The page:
THE Villa of Mysteries, considered the "crown jewel" of the ancient city of Pompeii, is at risk of collapse due to vibrations from nearby trains mainly used by tourists and seismic activity in the Bay of Naples, a new report has warned.
The report, issued following a hi-tech study with state-of- the-art equipment by ENEA, Italy's national agency on sustainable development, comes just a few months after the restored Villa ... which features some of the best-preserved frescoes of the site ... was unveiled.
The project was trumpeted as a rare success story compared to Pompeii’s record of mismanagement and neglect that jeopardized its EU funding and Unesco world heritage site listing.
In addition to the vibrations from the Vesuvius light railway commuter trains, which ferry tourists to Pompeii from Naples, the protective structure around the villa, built in armoured cement, wood and steel 50 years ago is threatened by its own weight and water ingress.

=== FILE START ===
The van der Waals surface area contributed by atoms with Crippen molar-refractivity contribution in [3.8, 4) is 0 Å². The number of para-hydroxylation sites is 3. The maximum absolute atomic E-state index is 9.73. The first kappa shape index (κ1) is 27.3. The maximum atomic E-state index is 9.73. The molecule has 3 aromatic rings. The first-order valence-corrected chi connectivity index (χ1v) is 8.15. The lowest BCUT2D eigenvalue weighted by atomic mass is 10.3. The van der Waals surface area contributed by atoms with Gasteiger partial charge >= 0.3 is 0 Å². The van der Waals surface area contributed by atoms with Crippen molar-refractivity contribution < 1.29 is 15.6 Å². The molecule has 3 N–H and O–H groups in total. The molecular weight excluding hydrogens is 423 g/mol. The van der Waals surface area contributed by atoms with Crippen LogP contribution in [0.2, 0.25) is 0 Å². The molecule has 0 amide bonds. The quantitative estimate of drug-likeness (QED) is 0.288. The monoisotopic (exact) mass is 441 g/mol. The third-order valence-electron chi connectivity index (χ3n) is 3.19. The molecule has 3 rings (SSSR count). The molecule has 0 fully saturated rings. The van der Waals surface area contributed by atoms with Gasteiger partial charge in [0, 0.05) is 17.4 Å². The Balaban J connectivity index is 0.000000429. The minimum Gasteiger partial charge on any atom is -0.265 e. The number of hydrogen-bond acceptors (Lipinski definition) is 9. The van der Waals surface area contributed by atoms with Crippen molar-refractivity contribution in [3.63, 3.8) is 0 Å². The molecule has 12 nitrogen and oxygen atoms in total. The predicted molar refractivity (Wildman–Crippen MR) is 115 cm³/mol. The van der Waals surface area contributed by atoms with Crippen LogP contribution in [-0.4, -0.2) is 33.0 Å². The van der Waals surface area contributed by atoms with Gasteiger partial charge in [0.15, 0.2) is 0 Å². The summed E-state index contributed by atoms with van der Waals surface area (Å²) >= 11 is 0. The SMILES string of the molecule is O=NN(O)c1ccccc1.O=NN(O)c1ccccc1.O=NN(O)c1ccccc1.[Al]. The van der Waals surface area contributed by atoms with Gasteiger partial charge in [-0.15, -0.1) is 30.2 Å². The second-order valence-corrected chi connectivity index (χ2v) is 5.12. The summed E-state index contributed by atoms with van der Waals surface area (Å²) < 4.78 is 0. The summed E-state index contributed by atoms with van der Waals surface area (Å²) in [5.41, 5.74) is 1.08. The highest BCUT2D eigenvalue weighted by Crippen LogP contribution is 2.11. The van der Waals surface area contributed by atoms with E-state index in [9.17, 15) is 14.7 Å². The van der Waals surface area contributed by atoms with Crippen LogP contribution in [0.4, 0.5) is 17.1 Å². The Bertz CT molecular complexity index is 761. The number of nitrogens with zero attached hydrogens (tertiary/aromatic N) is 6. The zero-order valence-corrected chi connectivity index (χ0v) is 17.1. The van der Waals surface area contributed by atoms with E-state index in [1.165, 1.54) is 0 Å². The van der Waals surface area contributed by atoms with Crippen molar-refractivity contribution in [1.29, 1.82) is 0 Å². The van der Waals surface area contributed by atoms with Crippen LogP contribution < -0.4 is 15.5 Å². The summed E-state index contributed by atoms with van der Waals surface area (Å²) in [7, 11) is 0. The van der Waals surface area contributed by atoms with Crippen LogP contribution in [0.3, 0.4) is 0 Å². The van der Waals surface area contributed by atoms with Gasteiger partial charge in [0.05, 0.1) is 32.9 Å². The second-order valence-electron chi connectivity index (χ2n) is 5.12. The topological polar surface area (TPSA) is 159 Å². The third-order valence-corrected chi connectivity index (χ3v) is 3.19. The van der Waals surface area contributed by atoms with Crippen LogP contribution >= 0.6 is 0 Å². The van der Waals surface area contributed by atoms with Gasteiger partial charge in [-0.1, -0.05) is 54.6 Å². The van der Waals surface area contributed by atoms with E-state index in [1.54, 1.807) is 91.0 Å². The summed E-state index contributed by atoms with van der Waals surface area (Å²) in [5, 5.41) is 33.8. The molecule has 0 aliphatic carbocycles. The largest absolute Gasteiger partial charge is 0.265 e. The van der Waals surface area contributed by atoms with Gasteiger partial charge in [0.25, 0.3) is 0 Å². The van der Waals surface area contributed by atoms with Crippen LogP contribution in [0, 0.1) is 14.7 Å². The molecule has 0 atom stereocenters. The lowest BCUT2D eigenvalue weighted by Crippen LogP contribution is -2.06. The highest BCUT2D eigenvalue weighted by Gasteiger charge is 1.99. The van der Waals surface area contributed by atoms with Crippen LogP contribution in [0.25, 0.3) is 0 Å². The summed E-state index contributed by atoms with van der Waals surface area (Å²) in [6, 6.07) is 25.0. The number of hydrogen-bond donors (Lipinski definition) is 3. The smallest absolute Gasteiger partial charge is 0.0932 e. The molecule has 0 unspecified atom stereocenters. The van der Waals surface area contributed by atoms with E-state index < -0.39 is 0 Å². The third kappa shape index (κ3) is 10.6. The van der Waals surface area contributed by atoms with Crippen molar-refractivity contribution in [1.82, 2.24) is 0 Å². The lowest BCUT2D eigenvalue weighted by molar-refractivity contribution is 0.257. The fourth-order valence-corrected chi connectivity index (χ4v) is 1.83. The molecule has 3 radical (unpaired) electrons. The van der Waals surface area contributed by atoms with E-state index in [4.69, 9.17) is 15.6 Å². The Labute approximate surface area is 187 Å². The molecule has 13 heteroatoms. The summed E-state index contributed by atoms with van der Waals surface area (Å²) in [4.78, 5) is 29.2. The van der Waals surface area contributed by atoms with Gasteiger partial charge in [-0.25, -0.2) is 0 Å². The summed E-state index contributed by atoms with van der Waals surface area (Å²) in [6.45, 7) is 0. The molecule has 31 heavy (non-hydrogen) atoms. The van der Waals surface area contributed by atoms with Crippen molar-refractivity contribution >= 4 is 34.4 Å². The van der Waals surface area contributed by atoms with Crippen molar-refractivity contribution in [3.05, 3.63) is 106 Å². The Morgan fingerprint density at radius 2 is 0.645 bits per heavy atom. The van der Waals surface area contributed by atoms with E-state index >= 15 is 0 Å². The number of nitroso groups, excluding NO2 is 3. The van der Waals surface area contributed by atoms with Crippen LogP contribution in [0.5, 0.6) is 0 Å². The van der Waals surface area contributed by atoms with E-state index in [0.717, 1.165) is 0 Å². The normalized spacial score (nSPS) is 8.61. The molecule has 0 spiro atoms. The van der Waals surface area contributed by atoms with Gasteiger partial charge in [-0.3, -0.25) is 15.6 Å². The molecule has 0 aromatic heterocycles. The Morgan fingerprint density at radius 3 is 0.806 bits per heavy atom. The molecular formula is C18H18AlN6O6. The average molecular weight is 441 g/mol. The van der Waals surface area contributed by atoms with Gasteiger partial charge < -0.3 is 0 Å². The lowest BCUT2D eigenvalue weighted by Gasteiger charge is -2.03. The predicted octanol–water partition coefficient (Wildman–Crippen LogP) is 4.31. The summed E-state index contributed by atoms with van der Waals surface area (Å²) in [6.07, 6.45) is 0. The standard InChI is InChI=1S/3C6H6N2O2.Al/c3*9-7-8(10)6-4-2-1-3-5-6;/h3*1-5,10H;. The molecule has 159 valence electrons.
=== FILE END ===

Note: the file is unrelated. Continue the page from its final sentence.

"We have found a state of advanced degradation of many of the beams of the roof while the structure in cement in some rooms has been found to be especially vulnerable to seismic activity," said Bruno Carpani, the chief scientific officer heading the new study.
The villa is named for frescoes in one room of the suburban villa.
There are many different interpretations of the frescoes, but they are commonly believed to depict a bride initiating into the Dionysian Mysteries in preparation for marriage.
Women and satyrs are featured prominently. Because of the widely accepted theory of the mural depicting an initiation from the cult of Dionysus, some think that the room with the frescoes was used to conduct rituals and celebrations related to the god.